Erin Watt
Thursday, 5 December 2019

Our planet is burning and we still have no plan

I grew up on a sheep farm, in Central West NSW, 40kms out of a town called Cowra. We lived in a beautiful, peaceful part of the world. Our closest neighbour was my grandmother a couple of kilometres up the road. Beautiful, lush nature was right at my back door. A tight knit community supported each other and provided food for the nation and the world. 

Then then the millennium drought hit. The beautiful green rolling hills turned to dust. Food for stock became scarce. The rain slowed and then stopped. It seemed as if it was never coming back. Day after day my dad would write a zero on the rain calendar. The community was crumbling, schools getting smaller, people moving away. 

I couldn’t understand how someone wasn’t doing something to fix this. Why someone didn’t have a plan. Wasn’t that the job of Government? 

I began to learn about climate change, and that these long droughts and uncertainty were becoming part of life. I also learnt that climate change was getting worse due to human activity and inactivity. I couldn’t comprehend that we knew what the problems were, and knew some of the solutions, yet nothing was being done. 

I was infuriated that the adults were throwing away my future. Then I saw Kevin Rudd and the ALP stand for real action on climate change. It was the first moment I felt heard and felt like people were going to take real action for our future. 

Since then we’ve experienced a decade of climate wars and inaction. We’ve lost prime ministers, elections, jobs and lives. In that decade the world has propelled forward to a low carbon future, and we’ve been left behind. 

Here we stand, facing another three years of inaction, and facing another drought that doesn’t seem likely to end. It breaks my heart that the politicians the people I grew up with put their faith in have not taken real action to prepare regional areas for future droughts. That regional economies are disappearing. To know more kids are feeling that pain in their hearts as they watch their communities fall apart.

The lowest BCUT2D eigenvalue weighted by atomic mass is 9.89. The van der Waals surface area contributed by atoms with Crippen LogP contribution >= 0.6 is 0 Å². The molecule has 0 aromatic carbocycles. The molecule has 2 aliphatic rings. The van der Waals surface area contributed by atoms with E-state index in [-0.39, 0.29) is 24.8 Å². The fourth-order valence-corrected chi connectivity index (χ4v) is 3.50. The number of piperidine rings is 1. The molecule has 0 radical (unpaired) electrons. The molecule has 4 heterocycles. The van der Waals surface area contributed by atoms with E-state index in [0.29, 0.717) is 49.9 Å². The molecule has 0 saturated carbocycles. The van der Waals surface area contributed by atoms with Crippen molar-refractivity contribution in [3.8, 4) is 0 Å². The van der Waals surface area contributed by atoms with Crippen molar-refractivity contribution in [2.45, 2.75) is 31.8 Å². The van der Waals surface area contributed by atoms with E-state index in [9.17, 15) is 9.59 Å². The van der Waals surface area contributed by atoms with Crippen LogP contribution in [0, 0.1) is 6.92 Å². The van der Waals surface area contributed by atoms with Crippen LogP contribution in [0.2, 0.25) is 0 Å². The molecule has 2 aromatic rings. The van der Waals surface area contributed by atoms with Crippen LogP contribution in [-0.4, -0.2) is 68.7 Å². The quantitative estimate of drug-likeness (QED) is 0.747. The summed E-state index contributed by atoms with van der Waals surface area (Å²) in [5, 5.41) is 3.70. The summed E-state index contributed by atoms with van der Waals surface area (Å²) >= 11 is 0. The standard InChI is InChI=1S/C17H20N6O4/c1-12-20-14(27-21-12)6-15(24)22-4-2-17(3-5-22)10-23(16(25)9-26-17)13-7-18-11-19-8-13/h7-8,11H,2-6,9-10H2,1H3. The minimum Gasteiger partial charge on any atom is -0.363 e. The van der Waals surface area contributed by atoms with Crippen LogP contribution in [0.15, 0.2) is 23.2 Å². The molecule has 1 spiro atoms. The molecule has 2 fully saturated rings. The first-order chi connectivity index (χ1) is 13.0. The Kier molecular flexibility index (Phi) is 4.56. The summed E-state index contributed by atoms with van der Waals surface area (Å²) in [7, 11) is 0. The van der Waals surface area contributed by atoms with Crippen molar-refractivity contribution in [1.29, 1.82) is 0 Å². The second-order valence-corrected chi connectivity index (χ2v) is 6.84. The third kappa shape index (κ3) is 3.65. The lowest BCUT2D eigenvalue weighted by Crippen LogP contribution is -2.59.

People in regional areas are constantly forgotten by our party. A deep culture war has been created, and is entrenched day after day. But they want the same things that we do. Dignity in their work, pride in their homes and produce, security for their families and a living wage. They want someone to stand up for their interests and their future. 

Working people left us during the 2019 federal election. And we must own up to what that means. Like Americans in 2016, too many people couldn’t see themselves in our economic future. We didn’t bring people with us. The changes are already happening. People can feel it happening now, they are scared for their futures and their kids. Cost of living is rapidly outpacing wages, and too many people are already working multiple jobs to just get by.

Young people are crying out for a party of government with a real vision for the future. One that is caring for the world that will exist for decades after current politicians leave us. As a millennial I’m sick and tired of hearing that we are a lazy generation, who needs to make different choices. We are working countless hours of unpaid overtime, having our wages stolen, exponentially unaffordable rent for poor quality housing, HECs debts, with stagnant wages, while being concerned that the future looks worse. Of course we are angry that more than a decade after Kevin Rudd declared climate change the moral challenge of our generation, the Labor Party appears in the media to be debating the value of taking action on climate change. 

We are rapidly running out of time to take action on climate. Australia needs us to be visionary. Over the years the things unions and Labor have fought for have been eroded. Penalty rates, the 8 hour work day, universal healthcare, accessible education, social mobility. It’s time for Governments to stand up and take the lead to rebuild society and our economy. 

In a decade I want to see an Australia with full employment, where people have one secure job that pays enough to be comfortable, to plan and invest in their future, to raise families and plan for retirement. Where clean air and clean water are a human right. Where we have transitioned not only to a renewable powered future, but a zero-emissions economy and left no one behind along the way. Where we value caring jobs for what they are, and where men and women are truly equal. 

To do this we need to build an Australian Green New Deal. We need governments to lead a transition in our economies based on environmental protection and social justice.  We need a public jobs guarantee, where we plan for the jobs of the future and provide people publicly funded education and training to get there. These jobs won’t just be in energy transition, but in future-proofing our country such as retrofitting our buildings and homes, in providing care for our community in early childhood education and aged care, in building the infrastructure and transport to connect our country, and designing the technologies of the future. 

We are the only party who can ensure the next decade of transition is done on these terms, and build a better future. We are the party that built Medicare, our education system. We lead the big reforms of the NDIS and NBN. It’s time to step up and tackle the next big challenge. 

About Erin Watt:

Erin Watt is the National Secretary of the Labor Environment Action Network. Erin is a National Political Coordinator for United Workers Union. She runs national strategy around member engagement in politics, and coordinates NSW/ACT politics.